Greek teachers and doctors protest
On Wednesday, several thousand Greek teachers protested in Athens to protest cuts in their pay.
The cuts have been imposed as part of the austerity programme carried out by successive governments over the past four years. The protest coincided with the Greek government reopening talks with the troika—the International Monetary Fund, European Central Bank, and European Commission
Greek doctors joined the protest as part of a 24-hour strike in opposition to cuts to their pay and the merger of state hospitals.
On Tuesday, Health Minister Adonis Georgiadis announced that 4,500 doctors working for Greece’s main public health care provider, EOPYY, will be given the option of taking up jobs at state hospitals or having their contracts terminated. The government has been tasked by the troika with imposing the attacks to meet targets for the civil service mobility scheme and public sector job losses.
Georgiadis stated, “The memorandum [agreement with the troika] was absolutely necessary. It foresees the minimum reforms that the country needs. In fact, the memorandum’s schedule is very slow. We should be going faster.”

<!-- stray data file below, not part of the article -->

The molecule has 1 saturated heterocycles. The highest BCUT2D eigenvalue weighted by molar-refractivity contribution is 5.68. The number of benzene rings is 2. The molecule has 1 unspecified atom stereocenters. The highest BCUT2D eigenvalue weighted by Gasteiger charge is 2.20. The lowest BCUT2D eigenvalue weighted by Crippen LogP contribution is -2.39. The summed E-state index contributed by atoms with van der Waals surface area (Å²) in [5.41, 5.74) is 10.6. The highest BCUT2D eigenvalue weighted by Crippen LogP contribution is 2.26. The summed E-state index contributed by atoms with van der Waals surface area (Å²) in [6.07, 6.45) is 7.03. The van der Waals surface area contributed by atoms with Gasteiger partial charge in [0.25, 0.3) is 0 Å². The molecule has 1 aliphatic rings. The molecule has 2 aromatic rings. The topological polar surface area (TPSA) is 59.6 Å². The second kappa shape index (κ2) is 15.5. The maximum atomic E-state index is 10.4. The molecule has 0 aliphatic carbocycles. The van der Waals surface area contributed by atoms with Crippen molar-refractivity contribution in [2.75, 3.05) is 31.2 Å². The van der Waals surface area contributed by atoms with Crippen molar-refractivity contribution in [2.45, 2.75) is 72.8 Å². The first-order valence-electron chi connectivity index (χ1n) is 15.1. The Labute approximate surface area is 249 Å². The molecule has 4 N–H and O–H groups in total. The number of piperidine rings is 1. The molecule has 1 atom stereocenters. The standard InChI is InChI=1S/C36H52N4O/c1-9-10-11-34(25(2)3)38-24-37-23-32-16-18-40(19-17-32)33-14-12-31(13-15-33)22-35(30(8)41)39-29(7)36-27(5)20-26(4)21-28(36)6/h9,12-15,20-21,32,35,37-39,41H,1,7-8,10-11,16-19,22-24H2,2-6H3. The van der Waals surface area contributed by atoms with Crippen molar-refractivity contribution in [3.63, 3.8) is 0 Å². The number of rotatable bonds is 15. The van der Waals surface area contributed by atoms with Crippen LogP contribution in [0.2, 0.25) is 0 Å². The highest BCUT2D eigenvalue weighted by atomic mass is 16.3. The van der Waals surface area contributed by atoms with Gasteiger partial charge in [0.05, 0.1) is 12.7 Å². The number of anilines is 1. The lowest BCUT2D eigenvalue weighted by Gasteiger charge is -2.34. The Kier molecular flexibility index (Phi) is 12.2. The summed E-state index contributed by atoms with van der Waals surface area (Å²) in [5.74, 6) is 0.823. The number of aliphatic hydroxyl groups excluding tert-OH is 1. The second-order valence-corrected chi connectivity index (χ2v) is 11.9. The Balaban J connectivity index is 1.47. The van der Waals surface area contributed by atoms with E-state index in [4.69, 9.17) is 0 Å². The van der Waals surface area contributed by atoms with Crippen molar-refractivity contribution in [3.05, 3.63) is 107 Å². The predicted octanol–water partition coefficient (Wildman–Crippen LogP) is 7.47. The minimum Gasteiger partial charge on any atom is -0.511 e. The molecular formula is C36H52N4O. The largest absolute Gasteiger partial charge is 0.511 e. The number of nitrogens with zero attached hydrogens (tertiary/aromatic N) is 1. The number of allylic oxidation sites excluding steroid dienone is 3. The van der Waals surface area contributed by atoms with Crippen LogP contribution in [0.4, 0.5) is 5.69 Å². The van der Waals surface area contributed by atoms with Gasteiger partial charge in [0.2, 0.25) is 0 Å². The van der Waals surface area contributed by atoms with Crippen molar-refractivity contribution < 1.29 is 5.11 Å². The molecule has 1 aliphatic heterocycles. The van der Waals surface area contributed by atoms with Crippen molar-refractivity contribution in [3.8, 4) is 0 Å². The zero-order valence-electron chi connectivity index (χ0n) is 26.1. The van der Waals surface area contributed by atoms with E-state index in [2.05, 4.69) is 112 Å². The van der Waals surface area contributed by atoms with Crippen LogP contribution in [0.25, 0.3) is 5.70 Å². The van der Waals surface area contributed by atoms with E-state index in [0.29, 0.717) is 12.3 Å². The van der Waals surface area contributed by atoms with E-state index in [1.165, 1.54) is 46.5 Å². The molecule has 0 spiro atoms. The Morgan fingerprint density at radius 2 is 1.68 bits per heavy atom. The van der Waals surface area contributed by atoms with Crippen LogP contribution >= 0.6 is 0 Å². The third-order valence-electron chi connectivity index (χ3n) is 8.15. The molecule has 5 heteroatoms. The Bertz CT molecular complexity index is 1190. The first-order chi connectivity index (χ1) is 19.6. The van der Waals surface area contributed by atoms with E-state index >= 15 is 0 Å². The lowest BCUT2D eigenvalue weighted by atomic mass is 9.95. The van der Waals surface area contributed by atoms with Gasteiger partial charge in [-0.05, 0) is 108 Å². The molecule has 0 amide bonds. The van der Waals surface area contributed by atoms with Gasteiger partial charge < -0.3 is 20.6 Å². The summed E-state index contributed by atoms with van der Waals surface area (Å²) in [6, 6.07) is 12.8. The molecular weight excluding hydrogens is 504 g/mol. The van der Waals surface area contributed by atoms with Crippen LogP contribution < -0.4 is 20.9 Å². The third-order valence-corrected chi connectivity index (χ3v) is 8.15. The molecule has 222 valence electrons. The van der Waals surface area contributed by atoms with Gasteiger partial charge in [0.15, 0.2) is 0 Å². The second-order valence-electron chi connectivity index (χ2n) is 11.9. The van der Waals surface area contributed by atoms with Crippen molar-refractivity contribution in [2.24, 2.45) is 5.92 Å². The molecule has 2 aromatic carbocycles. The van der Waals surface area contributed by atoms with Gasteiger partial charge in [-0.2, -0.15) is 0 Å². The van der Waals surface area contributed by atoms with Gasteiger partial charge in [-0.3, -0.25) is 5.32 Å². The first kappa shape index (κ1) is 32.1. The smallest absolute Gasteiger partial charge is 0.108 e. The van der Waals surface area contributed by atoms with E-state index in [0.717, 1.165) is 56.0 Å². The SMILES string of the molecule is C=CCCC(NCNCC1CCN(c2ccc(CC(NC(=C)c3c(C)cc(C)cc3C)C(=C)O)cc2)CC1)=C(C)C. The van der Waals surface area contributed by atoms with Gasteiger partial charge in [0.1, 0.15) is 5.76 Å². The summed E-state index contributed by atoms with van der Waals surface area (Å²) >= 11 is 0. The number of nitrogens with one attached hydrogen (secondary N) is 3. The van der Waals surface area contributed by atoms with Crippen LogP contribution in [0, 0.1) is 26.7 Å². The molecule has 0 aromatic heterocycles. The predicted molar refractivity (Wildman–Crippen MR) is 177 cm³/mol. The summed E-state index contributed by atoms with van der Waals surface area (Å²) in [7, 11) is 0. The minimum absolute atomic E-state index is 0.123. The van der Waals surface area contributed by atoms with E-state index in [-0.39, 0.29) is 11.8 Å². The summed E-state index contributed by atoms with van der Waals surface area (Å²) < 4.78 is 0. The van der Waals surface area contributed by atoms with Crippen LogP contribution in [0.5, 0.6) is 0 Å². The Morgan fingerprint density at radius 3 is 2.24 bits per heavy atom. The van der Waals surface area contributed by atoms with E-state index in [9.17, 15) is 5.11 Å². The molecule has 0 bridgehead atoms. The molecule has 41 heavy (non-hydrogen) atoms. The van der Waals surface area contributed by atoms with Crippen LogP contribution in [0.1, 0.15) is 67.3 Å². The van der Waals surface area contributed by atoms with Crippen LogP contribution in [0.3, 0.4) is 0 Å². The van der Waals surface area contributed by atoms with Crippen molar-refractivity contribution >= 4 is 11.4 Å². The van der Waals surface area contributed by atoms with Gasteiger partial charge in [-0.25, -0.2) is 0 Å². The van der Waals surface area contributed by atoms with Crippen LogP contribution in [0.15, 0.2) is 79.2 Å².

By the end of the month, the government has to fire 4,000 civil servants and have 25,000 workers in the mobility scheme. Once in the mobility scheme, workers face forced transfers to other jobs and the threat of eventual unemployment.
University staff in Athens continue strike
On Wednesday, administrative workers at Athens University extended their strike until Friday. Administrative workers at a number of universities, including Athens, are fighting against the halving of personnel and the transfer of 1,400 employees into the civil service mobility scheme.
Under the scheme, they would receive just 75 percent of their regular pay for a period of eight months. They would be evaluated to determine whether they will be transferred or sacked.